Three kinds of ‘fine art’ prints

Giclée, litho or ‘original’ – a really simple guide

You can't always tell by the price, what kind of print you're looking at.

There are broadly three kinds of ‘fine art’ print you're most likely to encounter for sale online, in an art gallery, exhibition, or elsewhere: Giclée prints, lithographic prints and ‘original’ prints.

There is much confusion about prints, even among website owners, artists, original art sellers and exhibition curators. This means that sometimes artwork is labelled incorrectly, and even wrongly included in exhibitions claiming to show one kind of print. I've seen Giclée prints incorrectly included in a prestigious ‘Original’ prints exhibition I'm sad to say.

It isn't that any of these types of prints are bad and should be avoided – not at all. It's simply that you don't want to buy a print thinking it's something other than it is, do you?

For reasons which will become obvious below, 'Original' prints tend to appear to be the most expensive for their size when compared with the others

It's not always the case that original prints are the more expensive, however, because an artist's reputation and the size of the edition can influence the price being asked.

The key differences:

Hand madeMachine madeReproduction of another artworkHow long they last*

Giclée prints

Between 70 and 200 years

(Offset) Lithographic (“Litho”) prints**

Begins fading/yellowing after 30 years

“Original” prints (Sometimes called “Artist’s” prints)

Linocut/print, woodcut/block or wood engraving, etching, collagraph, monotype/print, stone/plate lithographs***

There are prints of this kind around which are over 200 years old

* I do not know if these claims are true or not, and it very much depends on how prints are cared for. Works on paper are more delicate than works on canvas or board.  |  ** Lithograph is an awkward one. There are three kinds of this type of Lithograph (It's not made easy is it!?). Offset lithograph, stone and plate lithographs. However, the type of lithographic print you're most likely to encounter is the offset-lithographic limited edition prints.  |  *** There are more ways to make original prints, though the above list identifies many of the common ones.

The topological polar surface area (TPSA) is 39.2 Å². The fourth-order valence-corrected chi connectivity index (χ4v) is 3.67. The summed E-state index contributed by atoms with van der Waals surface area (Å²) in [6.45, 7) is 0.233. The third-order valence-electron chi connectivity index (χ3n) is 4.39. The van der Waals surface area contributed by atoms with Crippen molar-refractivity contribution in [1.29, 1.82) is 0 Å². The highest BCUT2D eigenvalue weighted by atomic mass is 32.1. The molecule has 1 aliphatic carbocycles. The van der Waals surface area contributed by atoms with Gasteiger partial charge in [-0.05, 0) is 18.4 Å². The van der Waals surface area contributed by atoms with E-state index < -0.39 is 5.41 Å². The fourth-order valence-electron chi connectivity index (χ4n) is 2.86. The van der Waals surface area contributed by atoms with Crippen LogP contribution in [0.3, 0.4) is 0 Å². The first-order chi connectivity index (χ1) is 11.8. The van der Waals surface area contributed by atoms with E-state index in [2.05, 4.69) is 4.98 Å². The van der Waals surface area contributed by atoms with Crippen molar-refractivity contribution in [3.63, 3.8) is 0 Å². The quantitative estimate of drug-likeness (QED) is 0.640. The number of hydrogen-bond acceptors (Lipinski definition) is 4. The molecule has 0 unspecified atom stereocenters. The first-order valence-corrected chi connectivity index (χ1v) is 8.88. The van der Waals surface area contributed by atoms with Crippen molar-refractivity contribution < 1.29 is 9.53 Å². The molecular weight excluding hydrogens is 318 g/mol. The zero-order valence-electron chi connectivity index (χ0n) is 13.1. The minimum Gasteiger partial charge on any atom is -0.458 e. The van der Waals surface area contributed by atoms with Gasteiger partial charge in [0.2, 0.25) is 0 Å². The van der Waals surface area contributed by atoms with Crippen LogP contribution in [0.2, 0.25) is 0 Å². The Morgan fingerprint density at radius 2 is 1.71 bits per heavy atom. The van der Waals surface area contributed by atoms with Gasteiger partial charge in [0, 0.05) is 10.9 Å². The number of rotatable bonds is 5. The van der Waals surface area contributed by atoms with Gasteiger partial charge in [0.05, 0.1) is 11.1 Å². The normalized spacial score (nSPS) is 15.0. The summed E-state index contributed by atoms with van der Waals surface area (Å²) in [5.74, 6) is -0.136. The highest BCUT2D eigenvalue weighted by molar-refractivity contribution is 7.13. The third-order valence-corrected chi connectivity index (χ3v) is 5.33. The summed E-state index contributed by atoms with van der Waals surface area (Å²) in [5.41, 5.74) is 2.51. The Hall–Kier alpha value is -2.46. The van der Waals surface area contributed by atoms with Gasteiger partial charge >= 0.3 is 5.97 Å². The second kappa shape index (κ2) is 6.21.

The prints for sale on this website are “Original” linocuts

Ask the right questions

Given the confusion, even among professionals about print types, especially when digital/computer art is involved, it's important you can ask the right question(s) to ensure you know what you're getting for your money.

    • Is it possible for me to see the original artwork which this print is a copy of?
    • Yes” you could see the original art = Machine made (Giclée or Offset-Lithographic print).
    • No” you cannot see the original art. If the answer is “No” then ask a second question…
    • Was the original artwork destroyed/lost, or was it done on a computer – is that why I can't see it?
    • Yes” the art has been lost/destroyed or it was done on a computer = Machine made (Giclée or Lithograph).
    • No” …an original artwork has never existed ever, not on canvas, paper or a computer = Hand made (‘Original’ print)

Hand made

So what does ‘hand made’ mean in this context? Put simply: it means that nothing involving a plug, batteries or on/off switch is involved in the process. Er, apart from the kettle that is, for a nice cuppa break! Oh and perhaps occasionally the radio/gramophone too.

Inks are rolled onto plates by the printmaker, the plates are positioned on the press and the paper carefully placed on top. The press is then wound by the printmaker. The paper is carefully removed and hung up to dry. Then the plate is picked up from the press and reinked to do it all over again. This is for just one colour. The whole process is repeated for the next colour.

Machine made

Giclée prints are made by pressing a ‘print’ button.

It's not that machine made prints are bad things. I'm simply explaining the difference between the types of print on offer.

Some of my finished linocuts